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The Maritime and Port Authority of Singapore (MPA), Port of Long Beach, and Port of Los Angeles have formalized their plans for a transpacific green and digital shipping corridor connecting the global hub ports.
The plan, called the Partnership Strategy, follows the signing of a memorandum of understanding by the the three ports at Singapore Maritime Week in April 2023 with support from the C40 Cities.
“The strategies we develop here can be used as a roadmap by a larger network of seaports and supply chain companies to invest in programs, technologies, software and infrastructure to decarbonize international trade everywhere,” said Port of Long Beach CEO Mario Cordero.
Green shipping corridors are specific trade routes established to help accelerate zero-emission shipping through collaborative efforts between public and private stakeholders. A recent report by the Global Maritime Forum revealed that the number of green corridor initiatives have doubled over the past year and there are now more than 40 planned worldwide.
Under this new partnership, the ports and C40 cities, a global network of the world’s largest cities, will collaborate with fuel and maritime stakeholders to coordinate decarbonization efforts, establish green shipping best practices, enhance technology adoption, and leverage networks to achieve net-zero greenhouse gas emissions and promote zero and near-zero emission technologies.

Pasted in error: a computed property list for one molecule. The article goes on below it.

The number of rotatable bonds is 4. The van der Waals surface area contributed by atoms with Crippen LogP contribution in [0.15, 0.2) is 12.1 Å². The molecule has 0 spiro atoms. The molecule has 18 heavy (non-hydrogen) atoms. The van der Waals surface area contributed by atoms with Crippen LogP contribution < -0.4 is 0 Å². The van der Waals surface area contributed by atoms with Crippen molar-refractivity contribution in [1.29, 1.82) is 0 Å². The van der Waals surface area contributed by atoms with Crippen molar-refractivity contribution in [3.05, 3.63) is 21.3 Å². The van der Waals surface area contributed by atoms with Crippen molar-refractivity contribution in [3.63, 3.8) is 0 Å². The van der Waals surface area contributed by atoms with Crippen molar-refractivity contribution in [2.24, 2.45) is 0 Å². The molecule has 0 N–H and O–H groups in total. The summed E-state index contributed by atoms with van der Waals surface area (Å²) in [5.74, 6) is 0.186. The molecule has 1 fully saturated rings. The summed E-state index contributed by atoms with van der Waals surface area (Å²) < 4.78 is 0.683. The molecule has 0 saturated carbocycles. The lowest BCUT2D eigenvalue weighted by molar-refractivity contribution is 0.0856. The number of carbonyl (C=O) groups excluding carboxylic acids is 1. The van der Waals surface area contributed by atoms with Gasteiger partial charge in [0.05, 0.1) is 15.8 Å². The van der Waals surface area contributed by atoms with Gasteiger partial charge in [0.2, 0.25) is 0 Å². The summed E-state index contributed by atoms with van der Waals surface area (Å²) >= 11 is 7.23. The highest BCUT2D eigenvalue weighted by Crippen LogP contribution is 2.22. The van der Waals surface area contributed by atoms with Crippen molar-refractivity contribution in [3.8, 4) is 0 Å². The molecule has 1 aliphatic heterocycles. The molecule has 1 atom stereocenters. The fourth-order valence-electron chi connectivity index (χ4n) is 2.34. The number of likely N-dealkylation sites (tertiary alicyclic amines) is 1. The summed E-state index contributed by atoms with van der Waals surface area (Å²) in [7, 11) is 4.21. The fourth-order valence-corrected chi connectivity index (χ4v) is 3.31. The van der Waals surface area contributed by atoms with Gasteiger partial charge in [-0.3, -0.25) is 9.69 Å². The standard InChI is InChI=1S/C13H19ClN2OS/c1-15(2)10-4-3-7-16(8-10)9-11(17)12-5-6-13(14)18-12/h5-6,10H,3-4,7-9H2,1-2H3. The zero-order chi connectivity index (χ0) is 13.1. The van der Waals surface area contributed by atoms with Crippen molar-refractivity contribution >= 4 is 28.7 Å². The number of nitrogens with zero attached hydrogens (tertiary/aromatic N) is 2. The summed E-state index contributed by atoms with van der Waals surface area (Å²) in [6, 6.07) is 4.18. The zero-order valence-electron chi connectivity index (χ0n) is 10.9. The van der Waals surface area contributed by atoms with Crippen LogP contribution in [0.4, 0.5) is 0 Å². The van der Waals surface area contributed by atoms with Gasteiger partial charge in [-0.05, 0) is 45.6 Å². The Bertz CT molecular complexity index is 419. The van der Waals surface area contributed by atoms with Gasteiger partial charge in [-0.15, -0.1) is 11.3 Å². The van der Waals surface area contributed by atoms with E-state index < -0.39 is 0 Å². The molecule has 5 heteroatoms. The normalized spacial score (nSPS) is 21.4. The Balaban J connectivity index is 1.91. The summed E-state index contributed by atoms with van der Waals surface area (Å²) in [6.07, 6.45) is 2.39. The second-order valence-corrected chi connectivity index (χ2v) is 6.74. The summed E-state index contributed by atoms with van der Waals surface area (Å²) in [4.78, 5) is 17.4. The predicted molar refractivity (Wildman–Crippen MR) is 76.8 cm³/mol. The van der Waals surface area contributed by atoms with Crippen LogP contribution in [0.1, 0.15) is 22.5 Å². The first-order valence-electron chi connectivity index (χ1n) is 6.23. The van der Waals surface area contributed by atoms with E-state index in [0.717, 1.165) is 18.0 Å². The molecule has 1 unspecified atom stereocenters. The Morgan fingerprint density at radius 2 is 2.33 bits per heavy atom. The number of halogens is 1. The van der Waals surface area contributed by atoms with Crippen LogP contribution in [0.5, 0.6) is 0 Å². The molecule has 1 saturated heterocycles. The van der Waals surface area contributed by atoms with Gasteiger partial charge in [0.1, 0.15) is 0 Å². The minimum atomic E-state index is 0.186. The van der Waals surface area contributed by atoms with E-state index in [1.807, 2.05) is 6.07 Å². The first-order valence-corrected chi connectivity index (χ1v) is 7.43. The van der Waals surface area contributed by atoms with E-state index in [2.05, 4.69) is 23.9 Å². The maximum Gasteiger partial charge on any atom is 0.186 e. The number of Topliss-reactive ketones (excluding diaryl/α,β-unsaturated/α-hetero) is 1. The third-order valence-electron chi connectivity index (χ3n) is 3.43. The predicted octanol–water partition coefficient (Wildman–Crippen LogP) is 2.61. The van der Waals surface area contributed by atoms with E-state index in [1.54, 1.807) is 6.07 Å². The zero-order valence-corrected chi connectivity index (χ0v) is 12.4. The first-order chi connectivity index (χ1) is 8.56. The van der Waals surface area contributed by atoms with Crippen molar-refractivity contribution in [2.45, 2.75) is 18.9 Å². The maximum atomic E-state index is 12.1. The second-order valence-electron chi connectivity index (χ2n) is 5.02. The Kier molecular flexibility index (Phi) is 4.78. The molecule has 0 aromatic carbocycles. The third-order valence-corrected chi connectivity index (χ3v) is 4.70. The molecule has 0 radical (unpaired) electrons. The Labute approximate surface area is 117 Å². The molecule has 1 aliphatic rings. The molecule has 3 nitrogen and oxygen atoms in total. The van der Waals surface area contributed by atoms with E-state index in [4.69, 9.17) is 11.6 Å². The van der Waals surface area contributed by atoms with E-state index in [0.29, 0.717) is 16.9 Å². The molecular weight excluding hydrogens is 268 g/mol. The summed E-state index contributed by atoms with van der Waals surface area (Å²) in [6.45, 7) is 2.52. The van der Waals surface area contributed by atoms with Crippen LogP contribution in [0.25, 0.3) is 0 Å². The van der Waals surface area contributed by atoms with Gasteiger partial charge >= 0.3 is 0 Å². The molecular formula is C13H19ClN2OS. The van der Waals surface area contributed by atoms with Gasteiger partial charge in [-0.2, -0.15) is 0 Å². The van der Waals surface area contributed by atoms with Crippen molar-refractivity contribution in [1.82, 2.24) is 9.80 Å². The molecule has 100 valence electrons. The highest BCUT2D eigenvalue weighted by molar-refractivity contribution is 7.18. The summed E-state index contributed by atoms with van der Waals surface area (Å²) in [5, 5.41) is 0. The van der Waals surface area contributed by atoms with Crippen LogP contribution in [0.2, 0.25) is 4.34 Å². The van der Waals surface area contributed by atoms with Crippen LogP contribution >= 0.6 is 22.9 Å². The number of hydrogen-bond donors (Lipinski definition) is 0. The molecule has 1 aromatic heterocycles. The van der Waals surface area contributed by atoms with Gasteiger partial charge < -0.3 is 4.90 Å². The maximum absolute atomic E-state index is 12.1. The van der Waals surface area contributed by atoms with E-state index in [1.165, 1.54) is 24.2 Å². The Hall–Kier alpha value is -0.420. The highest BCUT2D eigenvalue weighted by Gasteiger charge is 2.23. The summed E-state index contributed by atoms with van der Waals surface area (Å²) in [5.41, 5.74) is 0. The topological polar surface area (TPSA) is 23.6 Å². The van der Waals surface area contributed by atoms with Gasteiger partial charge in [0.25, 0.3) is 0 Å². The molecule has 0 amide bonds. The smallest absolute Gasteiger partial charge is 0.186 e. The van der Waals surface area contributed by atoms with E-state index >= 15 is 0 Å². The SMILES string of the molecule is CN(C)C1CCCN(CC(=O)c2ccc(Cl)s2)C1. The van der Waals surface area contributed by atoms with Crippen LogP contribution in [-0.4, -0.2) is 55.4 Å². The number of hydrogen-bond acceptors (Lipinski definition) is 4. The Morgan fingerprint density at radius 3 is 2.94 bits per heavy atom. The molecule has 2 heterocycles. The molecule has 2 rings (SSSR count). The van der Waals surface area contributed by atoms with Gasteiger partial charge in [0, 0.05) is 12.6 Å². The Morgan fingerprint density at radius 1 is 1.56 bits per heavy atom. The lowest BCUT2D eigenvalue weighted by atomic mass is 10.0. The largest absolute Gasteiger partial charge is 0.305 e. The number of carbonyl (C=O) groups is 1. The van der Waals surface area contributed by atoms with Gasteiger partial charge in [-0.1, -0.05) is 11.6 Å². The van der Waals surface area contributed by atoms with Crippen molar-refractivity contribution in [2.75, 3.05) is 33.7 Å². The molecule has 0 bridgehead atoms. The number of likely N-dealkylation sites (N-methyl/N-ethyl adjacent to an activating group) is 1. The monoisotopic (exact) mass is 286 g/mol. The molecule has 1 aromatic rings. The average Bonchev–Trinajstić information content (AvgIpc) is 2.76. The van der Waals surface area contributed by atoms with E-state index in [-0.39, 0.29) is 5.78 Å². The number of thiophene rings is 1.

The strategy includes a partnership structure and governance mechanism that clearly defines the roles and responsibilities of each partner. It also outlines processes for onboarding new participants, financial management, confidentiality, and decision-making. The founding partners plan to engage stakeholders in the shipping and fuel supply value chains to onboard new corridor participants in 2024.
“This Partnership Strategy document is the foundation upon which we’ll build the future of maritime shipping,” said Port of Los Angeles Executive Director Gene Seroka.
A study has also been initiated to analyze trade flows and vessel traffic between Singapore, Los Angeles, and Long Beach. The objective is to estimate the quantity of near-zero and zero-emission fuels required and identify opportunities for collaboration in order to develop the corridor.
“We are excited to see this partnership grow from strength to strength with the Green and Digital Shipping Corridor Partnership Strategy,” said Teo Eng Dih, Chief Executive of the MPA. “We have embarked on evaluating the various digital solutions and zero and near-zero fuels options that could be trialled along the route between Singapore and the San Pedro Bay Port Complex. We look forward to the support of all the corridor stakeholders over the coming months to conduct trials and potentially scale them for wider adoption.”
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